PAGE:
Like many of you out there, we have been inundated with zucchini this summer. So, when I came across a blog post for Zucchini Pancakes at The Wednesday Chef it was immediately bookmarked. Zucchini and I have a love hate relationship. They are delicious, and I do have a few ways that I always put them to use (grilled, veggie lasagna, other pastas, etc.), but I always end up with far too many and hate seeing them go bad. I think a lot of people feel this way. They are so darn prolific!
Earlier this summer in July we attended all three days of the XPoNential Music Festival in Camden, NJ. This wonderful festival is a yearly event put on by our favorite radio station, XPN (public alternative excellence for those who are not familiar). It was a terrific festival and there were some amazing artists present - Edward Sharpe and the Magnetic Zeros, Grace Potter, Dr. Dog - and MORE! One of the best parts of this event is that it is put on at a park, so for seating everyone brings picnic blankets and camp chairs. Naturally, we planned picnics to go with the music listening, and I busted out the zucchini pancake recipe. It seemed like a great picnic food. In the blog post the author took a NY Times recipe for Turkish Zucchini Pancakes and gave it her own twist. The original recipe included dill and feta, while the adaption was a sweeter cilantro based pancake. I decided that I was more inclined to the original recipe, so reverted to that.
The recipe calls for you to squeeze out all of the excess zucchini water. I squeezed, and squeezed, but I don't think I did a good enough job. It tells you to use a kitchen towel, but that didn't feel right.
Another problem I encountered was the batter was too thin. It got a little oozy and the first pancakes I made were just weird. I added a little more flour and that did wonders to achieve a better consistency. Maybe it was because I didn't squeeze enough water out.
This past weekend we had two potluck picnics to go to, and I decided to try this zucchini pancake thing again. This time I used cheesecloth instead of a kitchen towel for the zucchini squeezing and that was a huge improvement! I made a double batch and added even more flour. Man, were they good. They were gobbled up and I was a little sad I didn't make a triple batch so we could have leftovers!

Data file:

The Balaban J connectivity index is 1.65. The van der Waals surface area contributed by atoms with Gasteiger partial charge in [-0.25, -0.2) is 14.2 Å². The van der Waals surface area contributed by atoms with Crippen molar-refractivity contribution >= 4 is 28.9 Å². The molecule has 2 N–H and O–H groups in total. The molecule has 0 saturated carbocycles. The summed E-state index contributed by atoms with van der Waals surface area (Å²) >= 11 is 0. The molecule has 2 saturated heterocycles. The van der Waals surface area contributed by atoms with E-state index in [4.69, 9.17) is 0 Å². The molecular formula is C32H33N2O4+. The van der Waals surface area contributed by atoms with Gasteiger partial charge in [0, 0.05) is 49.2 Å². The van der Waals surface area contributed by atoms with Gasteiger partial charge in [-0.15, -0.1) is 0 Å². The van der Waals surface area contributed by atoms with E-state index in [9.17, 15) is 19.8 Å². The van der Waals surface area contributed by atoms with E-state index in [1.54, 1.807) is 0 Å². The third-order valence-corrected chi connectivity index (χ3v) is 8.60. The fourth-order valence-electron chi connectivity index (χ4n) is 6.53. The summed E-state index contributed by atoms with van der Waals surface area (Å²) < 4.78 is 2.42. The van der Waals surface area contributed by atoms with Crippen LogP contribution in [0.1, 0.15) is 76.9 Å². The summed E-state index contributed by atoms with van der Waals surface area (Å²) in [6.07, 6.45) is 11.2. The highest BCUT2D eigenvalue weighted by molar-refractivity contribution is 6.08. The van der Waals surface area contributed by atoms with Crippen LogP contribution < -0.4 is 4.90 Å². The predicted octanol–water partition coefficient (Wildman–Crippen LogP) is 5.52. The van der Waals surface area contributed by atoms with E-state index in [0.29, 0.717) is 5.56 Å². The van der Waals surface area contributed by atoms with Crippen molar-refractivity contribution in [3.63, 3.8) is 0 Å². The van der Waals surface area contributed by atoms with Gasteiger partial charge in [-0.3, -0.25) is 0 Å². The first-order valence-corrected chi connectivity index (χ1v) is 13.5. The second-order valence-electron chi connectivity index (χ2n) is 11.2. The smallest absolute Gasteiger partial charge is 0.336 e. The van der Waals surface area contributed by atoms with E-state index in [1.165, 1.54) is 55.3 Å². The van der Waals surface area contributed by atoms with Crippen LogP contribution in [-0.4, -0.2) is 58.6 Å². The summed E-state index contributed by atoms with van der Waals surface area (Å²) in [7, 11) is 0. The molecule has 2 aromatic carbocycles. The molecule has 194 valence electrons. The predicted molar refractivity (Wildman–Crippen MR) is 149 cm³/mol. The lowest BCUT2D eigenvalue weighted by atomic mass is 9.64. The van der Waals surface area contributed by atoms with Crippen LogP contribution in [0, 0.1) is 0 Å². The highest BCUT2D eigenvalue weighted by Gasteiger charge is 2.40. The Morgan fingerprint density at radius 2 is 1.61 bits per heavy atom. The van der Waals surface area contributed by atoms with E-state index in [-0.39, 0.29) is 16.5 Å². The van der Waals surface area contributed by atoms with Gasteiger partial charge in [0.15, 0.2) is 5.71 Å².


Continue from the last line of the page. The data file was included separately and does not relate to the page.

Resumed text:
The NY Times article also includes a recipe for a dip to go with the pancakes. I made it the first time, but then out of sheer laziness bought some Tzatziki at Whole Foods. It was just as tasty in my opinion.
What is your favorite way to use zucchini??? Let me know in the comments!
Turkish Zucchini Pancakes (adapted from this recipe)
yield - about 12-15 pancakes
3 medium zucchini, shredded
Salt and freshly ground black pepper
3 large eggs, beaten
1 cup all-purpose or whole wheat flour
1 tablespoon extra virgin olive oil
1 cup crumbled feta cheese (about 4 oz and sheep's milk if you can find it)
3 scallions, finely chopped
1/3 cup finely chopped dill
1 teaspoon baking powder
4 to 6 tablespoons olive or vegetable oil, more as needed
Preheat oven to 250 degrees. Place zucchini in a colander over a bowl, and mix with 1/2 teaspoon salt. Allow to drain for five minutes. Transfer to cheesecloth, and squeeze hard to extract as much moisture as possible. Squeeze a second time; volume will shrink to about half the original.
In a large mixing bowl, combine zucchini and eggs. Using a fork, mix well. Add flour, 1/2 teaspoon salt, olive oil, feta, scallions, dill and 1/2 teaspoon black pepper. Mix well, add baking powder, and mix again.
Place a cast iron skillet or other heavy skillet over medium heat. Add 2 tablespoons vegetable oil and heat until shimmering (my pancakes turned out better with less oil). Place heaping tablespoons of zucchini batter in pan several inches apart, allowing room to spread. Flatten them with a spatula if necessary; pancakes should be about 3/8 inch thick and about 3 inches in diameter. Fry until golden on one side, then turn and fry again until golden on other side. Repeat once or twice, frying about 5 to 6 minutes total, so pancakes get quite crisp. Transfer to a plate lined with paper towels, and keep warm in oven. Continue frying remaining batter, adding more oil to pan as needed. Serve hot.